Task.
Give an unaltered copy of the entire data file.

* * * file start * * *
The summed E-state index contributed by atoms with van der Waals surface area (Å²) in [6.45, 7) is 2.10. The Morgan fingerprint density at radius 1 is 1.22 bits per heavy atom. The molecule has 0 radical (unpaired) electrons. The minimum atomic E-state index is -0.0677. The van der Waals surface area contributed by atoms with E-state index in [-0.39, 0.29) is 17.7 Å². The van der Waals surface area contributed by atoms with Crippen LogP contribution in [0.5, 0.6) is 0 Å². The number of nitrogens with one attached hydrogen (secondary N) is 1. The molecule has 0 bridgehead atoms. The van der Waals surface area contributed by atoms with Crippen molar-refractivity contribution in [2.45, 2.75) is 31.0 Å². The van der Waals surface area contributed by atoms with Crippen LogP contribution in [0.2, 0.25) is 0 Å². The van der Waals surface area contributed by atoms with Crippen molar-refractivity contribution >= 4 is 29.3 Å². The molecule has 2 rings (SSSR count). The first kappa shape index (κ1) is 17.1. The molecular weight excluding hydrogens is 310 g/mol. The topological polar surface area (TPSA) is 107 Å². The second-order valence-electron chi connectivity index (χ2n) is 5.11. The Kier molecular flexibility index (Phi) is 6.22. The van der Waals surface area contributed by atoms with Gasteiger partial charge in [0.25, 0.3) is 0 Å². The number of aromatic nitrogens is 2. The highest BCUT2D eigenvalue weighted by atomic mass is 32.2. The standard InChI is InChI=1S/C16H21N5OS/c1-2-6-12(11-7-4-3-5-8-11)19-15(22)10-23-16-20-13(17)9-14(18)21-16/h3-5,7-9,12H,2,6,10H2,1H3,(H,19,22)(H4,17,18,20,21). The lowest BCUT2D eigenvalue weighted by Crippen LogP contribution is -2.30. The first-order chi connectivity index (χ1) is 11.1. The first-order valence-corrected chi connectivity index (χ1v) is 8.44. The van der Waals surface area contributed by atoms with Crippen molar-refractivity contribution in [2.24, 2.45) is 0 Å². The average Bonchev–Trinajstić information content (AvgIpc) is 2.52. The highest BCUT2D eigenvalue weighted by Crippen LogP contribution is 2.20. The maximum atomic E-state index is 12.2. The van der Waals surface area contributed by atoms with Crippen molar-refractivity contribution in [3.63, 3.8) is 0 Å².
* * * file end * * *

The summed E-state index contributed by atoms with van der Waals surface area (Å²) in [6.45, 7) is 2.10. The Morgan fingerprint density at radius 1 is 1.22 bits per heavy atom. The molecule has 0 radical (unpaired) electrons. The minimum atomic E-state index is -0.0677. The van der Waals surface area contributed by atoms with E-state index in [-0.39, 0.29) is 17.7 Å². The van der Waals surface area contributed by atoms with Crippen LogP contribution in [0.5, 0.6) is 0 Å². The number of nitrogens with one attached hydrogen (secondary N) is 1. The molecule has 0 bridgehead atoms. The van der Waals surface area contributed by atoms with Crippen molar-refractivity contribution in [2.45, 2.75) is 31.0 Å². The van der Waals surface area contributed by atoms with Crippen LogP contribution in [0.2, 0.25) is 0 Å². The van der Waals surface area contributed by atoms with Crippen molar-refractivity contribution >= 4 is 29.3 Å². The molecule has 2 rings (SSSR count). The first kappa shape index (κ1) is 17.1. The molecular weight excluding hydrogens is 310 g/mol. The topological polar surface area (TPSA) is 107 Å². The second-order valence-electron chi connectivity index (χ2n) is 5.11. The Kier molecular flexibility index (Phi) is 6.22. The van der Waals surface area contributed by atoms with Gasteiger partial charge in [0.25, 0.3) is 0 Å². The number of aromatic nitrogens is 2. The highest BCUT2D eigenvalue weighted by atomic mass is 32.2. The standard InChI is InChI=1S/C16H21N5OS/c1-2-6-12(11-7-4-3-5-8-11)19-15(22)10-23-16-20-13(17)9-14(18)21-16/h3-5,7-9,12H,2,6,10H2,1H3,(H,19,22)(H4,17,18,20,21). The lowest BCUT2D eigenvalue weighted by Crippen LogP contribution is -2.30. The first-order chi connectivity index (χ1) is 11.1. The first-order valence-corrected chi connectivity index (χ1v) is 8.44. The van der Waals surface area contributed by atoms with Crippen molar-refractivity contribution in [2.24, 2.45) is 0 Å². The average Bonchev–Trinajstić information content (AvgIpc) is 2.52. The highest BCUT2D eigenvalue weighted by Crippen LogP contribution is 2.20. The maximum atomic E-state index is 12.2. The van der Waals surface area contributed by atoms with Crippen molar-refractivity contribution in [3.63, 3.8) is 0 Å².